Wednesday, September 9, 2009

Well, shit.

My new headphones broke today. I was on my way to the bus from Space Studies, when the cord caught on something and snapped. Wonderful.

In band, the president of the college and his wife came to thank us for our performance at Texas Tech. It was pretty cool!

And then we had hockey sign-ups. It made me late for my ACM (a student organization for programmers) meeting. I got there when they ended it, basically, but I got to hang out at their office for a while and talk to a few of the guys there. I'm pretty much the only girl in that club...

It was awesome being able to talk about video games and such and have people actually know what you're talking about! I had to leave at 7 to go to Anime Club, though, which was thankfully in the same building. As usual, it was fun as always - people were making hilarious snarky comments and such, too.

We watch three anime series, one of which is Pretear, which is a series in the magical girl genre created by the same person who came up with Sailor Moon. And it's just as, if not MORE, ridiculous than Sailor Moon. Actually, scratch that, it's more over-the-top ridiculous than Sailor Moon could ever hope to be. Lemme put it this way: hot guys (okay, four hot guys and three kids) who fuse their souls with that of the heroine to become outfits with magical powers. No lie. And it's just as suggestive as it sounds - the anime has all sorts of the English dub. IN THE ENGLISH DUB. THE DUB WHERE THINGS LIKE THAT USUALLY GET CUT OUT. Oddly, there was also cussing, too.

Of course, pretty much every anime is based on a manga, and Pretear is no exception. And it seems that this poor author, Jun'ichi Sato, is cursed or something when it comes to anime adapations of her series, because just like with Sailor Moon, the Pretear manga is totally different than the show.

The manga and the show differ even more than that between the Sailor Moon manga and its respective show. The only way the Sailor Moon anime could be as different as its source material as the Pretear anime is from its original manga is if the creators of the anime replaced a few of the Sailor Scouts with different characters. I'm not even kidding. This one really, horribly effeminate character, whose true gender I couldn't even identify until his voice popped out of his mouth, wasn't even in the manga to begin with; his design was entirely different, with an entirely different personality. Only his power was the same.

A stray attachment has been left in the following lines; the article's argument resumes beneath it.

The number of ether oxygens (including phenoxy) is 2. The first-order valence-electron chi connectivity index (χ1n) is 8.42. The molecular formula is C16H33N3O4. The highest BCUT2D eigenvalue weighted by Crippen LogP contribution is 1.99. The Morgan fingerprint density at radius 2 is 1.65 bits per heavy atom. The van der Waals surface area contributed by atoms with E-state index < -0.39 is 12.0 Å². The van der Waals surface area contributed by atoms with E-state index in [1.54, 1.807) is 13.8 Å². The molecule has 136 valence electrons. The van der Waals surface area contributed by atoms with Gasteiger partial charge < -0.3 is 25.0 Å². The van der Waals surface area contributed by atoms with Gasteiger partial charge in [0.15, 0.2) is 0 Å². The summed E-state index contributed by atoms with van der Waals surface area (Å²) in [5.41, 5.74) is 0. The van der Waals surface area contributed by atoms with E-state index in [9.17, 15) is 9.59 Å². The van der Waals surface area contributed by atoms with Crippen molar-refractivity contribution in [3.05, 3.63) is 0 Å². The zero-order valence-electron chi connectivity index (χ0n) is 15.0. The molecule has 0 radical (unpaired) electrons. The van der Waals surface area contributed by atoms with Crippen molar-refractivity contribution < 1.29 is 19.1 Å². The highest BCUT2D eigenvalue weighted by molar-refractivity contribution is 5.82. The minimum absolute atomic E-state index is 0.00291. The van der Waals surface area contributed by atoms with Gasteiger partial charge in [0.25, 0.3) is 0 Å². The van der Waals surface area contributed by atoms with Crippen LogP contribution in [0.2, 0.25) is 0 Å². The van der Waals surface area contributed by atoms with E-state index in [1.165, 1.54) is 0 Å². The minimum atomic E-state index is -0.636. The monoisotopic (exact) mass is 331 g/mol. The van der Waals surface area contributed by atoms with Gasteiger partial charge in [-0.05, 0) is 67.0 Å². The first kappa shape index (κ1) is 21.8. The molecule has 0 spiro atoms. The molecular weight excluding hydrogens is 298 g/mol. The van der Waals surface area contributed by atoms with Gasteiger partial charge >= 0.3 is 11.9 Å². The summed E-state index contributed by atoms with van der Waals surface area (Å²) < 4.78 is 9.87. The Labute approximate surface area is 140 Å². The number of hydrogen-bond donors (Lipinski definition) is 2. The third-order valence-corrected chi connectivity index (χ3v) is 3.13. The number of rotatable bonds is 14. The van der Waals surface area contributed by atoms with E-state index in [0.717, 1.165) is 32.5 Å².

Let's see - in Pretear anime, a la Sailor Moon, the main character fights monsters to save the world. In the manga, not at all. Instead, the creatures who created monsters in the anime instead take advantage of people's dark feelings and possess them because of them in the manga. And the innuendo? Non-existant in the manga. The characters are deeper in the manga, the love interest is far less of a Mamoru Chiba (you might know him as Darien) clone in the manga, and-- ya know what, let me just shorten this. EVERYTHING ABOUT THE ANIME IS DIFFERENT FROM THE MANGA EXCEPT FOR THE CHARACTERS. Furthermore, the manga is superior in every way, shape, and form to the anime. The heroine in the manga is even more kickass, who, instead of being ditzy like Usagi (again, you might know her as Serena) in Sailor Moon, knows martial arts in her normal life. She literally punches her soon-to-be-love-interest in the face the first time they meet. That's the equivalent of Sailor Moon getting pissed off and kicking Tuxedo Mask across the room in the first chapter.

...oh yeah, in case you were wondering how the original Sailor Moon manga is different than the anime, I'll rattle it off for you:

- Tuxedo Mask has no powers (including rose-throwing), and actually helps Sailor Moon fight instead of being a Deus Ex Machina or completely and utterly useless (see: the Sailor Moon Super S movie, in which he gets his ass kicked in the first fifteen minutes and spends the rest of the movie lying a bed unconscious; by the way, this isn't even important to the plot).
- Princess Serenity (using the English dub names since that's what everyone's familiar with; her name in Japanese is Kaguya) kills herself in her past life because of Prince Darien's death...when he DIED PROTECTING HER IN THE FIRST PLACE. Lack of logic, much? Furthermore, her suicide inadvertently causes the fall of the Moon Kingdom, because her mother couldn't entirely focus the power of the Millennium Crystal due to her grief.
- At a later point in the manga, the cat Luna takes them all to the ruins of the Moon Kingdom on the moon, where there are remnants of their superpowerful technology left, including a hologram message left over from the Queen of the Moon Kingdom and a sword that Sailor Moon can use.
- The sub-villains of the first season were good guys in Serena's past life; they in fact were Prince Darien's underlings (?!?!?!!!).
- It turns out that the huge kingdom of Earth and the Moon Kingdom were at war with each other. Serenity was the princess of the Moon Kingdom, Darien of the Earth Kingdom.
- The past version of Beryl was not only in love with Prince Darien, but she killed him because she was jealous.
- The REAL villain is an entity that came from the SUN.
- Sailor Venus was a decoy Princess until Serena was able to become strong enough.